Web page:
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THE DEAD SEA SCROLLS. Since 1947, when a Bedouin shepherd stumbled upon a cave (about seven miles S of Jericho and a mile from the Dead Sea) containing many scrolls of leather covered with Heb. and Aram. writing, biblical studies have been considerably altered by what has come to be known as the Dead Sea Scrolls.
The Discoveries. When all of the great manuscripts from this cave (known as Cave 1) were assembled in the possession of the state of Israel, they included a complete Isaiah, a partial Isaiah, a Habakkuk commentary (including two chapters of Habakkuk), The Manual of Discipline (rules for members of the religious community living nearby), Thanksgiving Hymns, a Genesis Apocryphon (apocryphal accounts of some of the patriarchs) and Wars of the Sons of Light Against the Sons of Darkness (an account of a real or spiritual war between some of the Hebrew tribes and tribes E of the Jordan).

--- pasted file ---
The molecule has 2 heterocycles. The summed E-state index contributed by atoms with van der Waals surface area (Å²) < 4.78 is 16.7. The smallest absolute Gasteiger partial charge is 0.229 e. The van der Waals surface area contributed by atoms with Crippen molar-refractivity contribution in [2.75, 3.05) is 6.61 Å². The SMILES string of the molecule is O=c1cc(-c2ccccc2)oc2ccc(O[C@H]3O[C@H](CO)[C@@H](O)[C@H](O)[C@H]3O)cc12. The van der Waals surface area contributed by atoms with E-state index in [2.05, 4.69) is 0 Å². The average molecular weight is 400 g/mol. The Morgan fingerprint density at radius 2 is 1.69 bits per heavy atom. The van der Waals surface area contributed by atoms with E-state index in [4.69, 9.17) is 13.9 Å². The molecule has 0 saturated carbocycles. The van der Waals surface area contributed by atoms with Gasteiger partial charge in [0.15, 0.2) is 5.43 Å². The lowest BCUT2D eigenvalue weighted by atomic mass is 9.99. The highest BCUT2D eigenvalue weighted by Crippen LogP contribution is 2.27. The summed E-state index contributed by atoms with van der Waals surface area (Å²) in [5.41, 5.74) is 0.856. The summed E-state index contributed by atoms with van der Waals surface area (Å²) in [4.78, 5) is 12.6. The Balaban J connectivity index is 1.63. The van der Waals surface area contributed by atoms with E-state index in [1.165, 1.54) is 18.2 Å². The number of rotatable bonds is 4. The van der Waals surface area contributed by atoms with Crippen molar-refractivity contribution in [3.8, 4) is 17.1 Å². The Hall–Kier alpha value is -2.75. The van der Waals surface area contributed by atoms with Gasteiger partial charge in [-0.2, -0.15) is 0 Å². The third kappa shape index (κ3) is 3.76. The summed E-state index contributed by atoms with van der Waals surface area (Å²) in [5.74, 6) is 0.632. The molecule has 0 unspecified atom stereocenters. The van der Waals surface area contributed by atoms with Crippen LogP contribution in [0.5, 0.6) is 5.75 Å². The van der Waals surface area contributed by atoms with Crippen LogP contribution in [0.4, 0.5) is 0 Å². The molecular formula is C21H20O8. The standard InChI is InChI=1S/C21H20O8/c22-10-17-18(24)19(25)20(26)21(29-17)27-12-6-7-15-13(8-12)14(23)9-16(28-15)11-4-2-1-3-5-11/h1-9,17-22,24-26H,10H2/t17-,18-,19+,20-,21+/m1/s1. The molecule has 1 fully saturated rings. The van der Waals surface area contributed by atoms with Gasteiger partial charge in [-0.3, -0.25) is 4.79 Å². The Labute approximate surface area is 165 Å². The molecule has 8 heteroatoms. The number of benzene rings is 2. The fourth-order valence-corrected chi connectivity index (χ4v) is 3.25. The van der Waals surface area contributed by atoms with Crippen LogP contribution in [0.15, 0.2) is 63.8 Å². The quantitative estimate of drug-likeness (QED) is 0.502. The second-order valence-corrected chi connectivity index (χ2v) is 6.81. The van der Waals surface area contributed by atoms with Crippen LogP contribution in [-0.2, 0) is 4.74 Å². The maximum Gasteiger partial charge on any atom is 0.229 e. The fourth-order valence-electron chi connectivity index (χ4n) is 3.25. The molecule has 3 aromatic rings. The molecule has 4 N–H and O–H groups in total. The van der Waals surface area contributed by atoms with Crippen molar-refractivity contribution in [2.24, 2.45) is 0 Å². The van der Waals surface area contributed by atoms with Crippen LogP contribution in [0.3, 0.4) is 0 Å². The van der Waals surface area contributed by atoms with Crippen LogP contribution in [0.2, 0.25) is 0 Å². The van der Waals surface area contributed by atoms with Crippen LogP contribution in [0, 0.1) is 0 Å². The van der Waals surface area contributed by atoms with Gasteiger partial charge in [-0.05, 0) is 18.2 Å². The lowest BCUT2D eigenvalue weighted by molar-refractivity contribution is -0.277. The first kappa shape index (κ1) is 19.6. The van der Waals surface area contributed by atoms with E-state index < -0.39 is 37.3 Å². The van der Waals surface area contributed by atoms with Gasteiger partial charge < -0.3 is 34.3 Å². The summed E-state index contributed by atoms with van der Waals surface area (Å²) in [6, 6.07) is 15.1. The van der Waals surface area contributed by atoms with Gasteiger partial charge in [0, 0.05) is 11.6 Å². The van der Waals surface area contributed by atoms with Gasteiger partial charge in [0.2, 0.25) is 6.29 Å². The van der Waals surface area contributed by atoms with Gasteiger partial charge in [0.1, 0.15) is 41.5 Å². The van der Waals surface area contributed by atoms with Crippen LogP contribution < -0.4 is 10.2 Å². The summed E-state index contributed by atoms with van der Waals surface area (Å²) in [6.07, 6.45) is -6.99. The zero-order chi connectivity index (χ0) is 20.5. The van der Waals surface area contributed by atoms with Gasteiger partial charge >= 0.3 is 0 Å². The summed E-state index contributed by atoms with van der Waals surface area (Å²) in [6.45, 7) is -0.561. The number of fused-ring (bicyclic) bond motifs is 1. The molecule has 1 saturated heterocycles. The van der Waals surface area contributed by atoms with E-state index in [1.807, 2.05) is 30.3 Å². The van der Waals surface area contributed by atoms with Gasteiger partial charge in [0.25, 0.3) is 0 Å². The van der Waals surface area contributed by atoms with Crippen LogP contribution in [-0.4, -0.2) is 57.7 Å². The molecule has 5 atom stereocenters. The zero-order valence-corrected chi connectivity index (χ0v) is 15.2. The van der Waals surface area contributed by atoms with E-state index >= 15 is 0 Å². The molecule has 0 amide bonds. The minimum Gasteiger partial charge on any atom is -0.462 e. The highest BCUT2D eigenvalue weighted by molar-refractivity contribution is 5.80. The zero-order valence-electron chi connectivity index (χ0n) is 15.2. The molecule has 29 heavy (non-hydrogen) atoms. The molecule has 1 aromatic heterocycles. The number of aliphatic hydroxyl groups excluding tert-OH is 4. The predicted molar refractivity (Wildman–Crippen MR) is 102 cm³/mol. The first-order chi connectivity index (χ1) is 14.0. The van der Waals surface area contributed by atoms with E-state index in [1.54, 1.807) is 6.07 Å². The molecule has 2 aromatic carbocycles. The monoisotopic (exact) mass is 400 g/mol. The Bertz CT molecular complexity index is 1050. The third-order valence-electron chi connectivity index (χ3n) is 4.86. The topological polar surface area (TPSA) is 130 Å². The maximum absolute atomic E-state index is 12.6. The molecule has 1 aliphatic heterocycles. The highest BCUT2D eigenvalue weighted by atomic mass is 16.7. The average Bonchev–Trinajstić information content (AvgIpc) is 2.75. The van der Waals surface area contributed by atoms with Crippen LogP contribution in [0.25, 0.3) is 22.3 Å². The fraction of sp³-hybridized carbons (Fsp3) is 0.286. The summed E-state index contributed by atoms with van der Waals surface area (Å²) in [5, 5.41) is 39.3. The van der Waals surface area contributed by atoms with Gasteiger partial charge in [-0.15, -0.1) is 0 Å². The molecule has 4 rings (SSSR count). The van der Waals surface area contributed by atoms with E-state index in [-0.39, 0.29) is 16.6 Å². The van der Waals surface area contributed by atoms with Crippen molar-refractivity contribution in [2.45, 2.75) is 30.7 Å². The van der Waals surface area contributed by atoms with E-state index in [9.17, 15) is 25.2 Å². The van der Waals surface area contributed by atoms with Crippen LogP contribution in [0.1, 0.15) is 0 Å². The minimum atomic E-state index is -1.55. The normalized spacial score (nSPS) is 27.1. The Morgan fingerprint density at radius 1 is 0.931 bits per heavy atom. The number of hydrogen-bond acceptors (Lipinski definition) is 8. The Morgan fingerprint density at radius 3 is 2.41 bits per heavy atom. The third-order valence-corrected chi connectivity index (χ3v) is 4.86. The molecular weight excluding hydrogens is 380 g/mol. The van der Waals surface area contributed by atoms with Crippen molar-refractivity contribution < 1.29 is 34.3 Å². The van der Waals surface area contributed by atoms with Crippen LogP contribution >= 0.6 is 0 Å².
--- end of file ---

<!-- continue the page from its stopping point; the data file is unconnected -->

This cache of documents stimulated exploration of some 270 caves in the vicinity of Cave 1, with the result that a total of 11 caves were found to contain manuscripts like those discovered in Cave 1. In Cave 2 there were about one hundred fragments of Exodus, Leviticus, Numbers, Deuteronomy, Jeremiah, Job, Psalms, and Ruth. Cave 3 contained the famous copper scrolls, with directions to sites where treasure was located. To date none of this treasure has been found. Cave 4 contained fragments of about one hundred biblical scrolls representing all the OT books except Esther. A fragment of Samuel, dating to the third century b.c. and believed to be the oldest known piece of biblical Heb., came from this cave. Caves 5–10 had a variety of scroll fragments too diverse to list here. Prize pieces from Cave 11 included very fine portions of Psalms and Leviticus. The former included forty-eight psalms, forty-one biblical and seven nonbiblical. It should be noted that biblical manuscripts accounted for only a fraction of the scroll fragments; e.g., some forty thousand fragments of an unknown number of manuscripts turned up in Cave 4.